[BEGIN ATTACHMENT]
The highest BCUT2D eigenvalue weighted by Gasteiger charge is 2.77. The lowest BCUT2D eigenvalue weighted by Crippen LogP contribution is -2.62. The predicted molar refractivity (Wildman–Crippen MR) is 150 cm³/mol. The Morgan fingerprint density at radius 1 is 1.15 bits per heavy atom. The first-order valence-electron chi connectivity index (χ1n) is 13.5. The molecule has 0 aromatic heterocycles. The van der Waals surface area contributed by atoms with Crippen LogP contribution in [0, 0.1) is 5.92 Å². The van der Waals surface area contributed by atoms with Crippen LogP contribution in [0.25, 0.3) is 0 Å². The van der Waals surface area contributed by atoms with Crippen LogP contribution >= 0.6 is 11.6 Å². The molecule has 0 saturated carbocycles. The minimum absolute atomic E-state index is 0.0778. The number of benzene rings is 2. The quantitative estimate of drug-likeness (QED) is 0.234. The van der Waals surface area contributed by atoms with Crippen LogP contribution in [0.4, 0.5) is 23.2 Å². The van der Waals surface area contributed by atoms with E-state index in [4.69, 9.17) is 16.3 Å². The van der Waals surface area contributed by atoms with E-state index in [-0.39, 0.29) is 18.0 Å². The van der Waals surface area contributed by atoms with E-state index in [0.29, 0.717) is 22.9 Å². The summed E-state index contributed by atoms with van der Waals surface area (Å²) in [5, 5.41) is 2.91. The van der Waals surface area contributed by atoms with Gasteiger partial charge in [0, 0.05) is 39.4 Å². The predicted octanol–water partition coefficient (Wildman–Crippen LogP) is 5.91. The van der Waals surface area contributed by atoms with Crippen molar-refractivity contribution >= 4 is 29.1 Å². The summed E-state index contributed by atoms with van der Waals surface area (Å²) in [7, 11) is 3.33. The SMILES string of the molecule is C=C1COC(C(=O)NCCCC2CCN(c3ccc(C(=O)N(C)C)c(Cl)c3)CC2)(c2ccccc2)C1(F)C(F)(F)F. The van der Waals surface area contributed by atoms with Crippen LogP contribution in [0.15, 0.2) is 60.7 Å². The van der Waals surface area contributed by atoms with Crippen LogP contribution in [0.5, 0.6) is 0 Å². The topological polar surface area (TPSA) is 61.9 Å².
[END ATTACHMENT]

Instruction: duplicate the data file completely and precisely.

The highest BCUT2D eigenvalue weighted by Gasteiger charge is 2.77. The lowest BCUT2D eigenvalue weighted by Crippen LogP contribution is -2.62. The predicted molar refractivity (Wildman–Crippen MR) is 150 cm³/mol. The Morgan fingerprint density at radius 1 is 1.15 bits per heavy atom. The first-order valence-electron chi connectivity index (χ1n) is 13.5. The molecule has 0 aromatic heterocycles. The van der Waals surface area contributed by atoms with Crippen LogP contribution in [0, 0.1) is 5.92 Å². The van der Waals surface area contributed by atoms with Crippen LogP contribution in [0.25, 0.3) is 0 Å². The van der Waals surface area contributed by atoms with Crippen LogP contribution >= 0.6 is 11.6 Å². The molecule has 0 saturated carbocycles. The minimum absolute atomic E-state index is 0.0778. The number of benzene rings is 2. The quantitative estimate of drug-likeness (QED) is 0.234. The van der Waals surface area contributed by atoms with Crippen LogP contribution in [0.4, 0.5) is 23.2 Å². The van der Waals surface area contributed by atoms with E-state index in [4.69, 9.17) is 16.3 Å². The van der Waals surface area contributed by atoms with E-state index in [-0.39, 0.29) is 18.0 Å². The van der Waals surface area contributed by atoms with E-state index in [0.29, 0.717) is 22.9 Å². The summed E-state index contributed by atoms with van der Waals surface area (Å²) in [5, 5.41) is 2.91. The van der Waals surface area contributed by atoms with Gasteiger partial charge in [0, 0.05) is 39.4 Å². The predicted octanol–water partition coefficient (Wildman–Crippen LogP) is 5.91. The van der Waals surface area contributed by atoms with Crippen molar-refractivity contribution >= 4 is 29.1 Å². The summed E-state index contributed by atoms with van der Waals surface area (Å²) in [7, 11) is 3.33. The SMILES string of the molecule is C=C1COC(C(=O)NCCCC2CCN(c3ccc(C(=O)N(C)C)c(Cl)c3)CC2)(c2ccccc2)C1(F)C(F)(F)F. The van der Waals surface area contributed by atoms with Crippen LogP contribution in [0.15, 0.2) is 60.7 Å². The van der Waals surface area contributed by atoms with Crippen LogP contribution in [0.5, 0.6) is 0 Å². The topological polar surface area (TPSA) is 61.9 Å².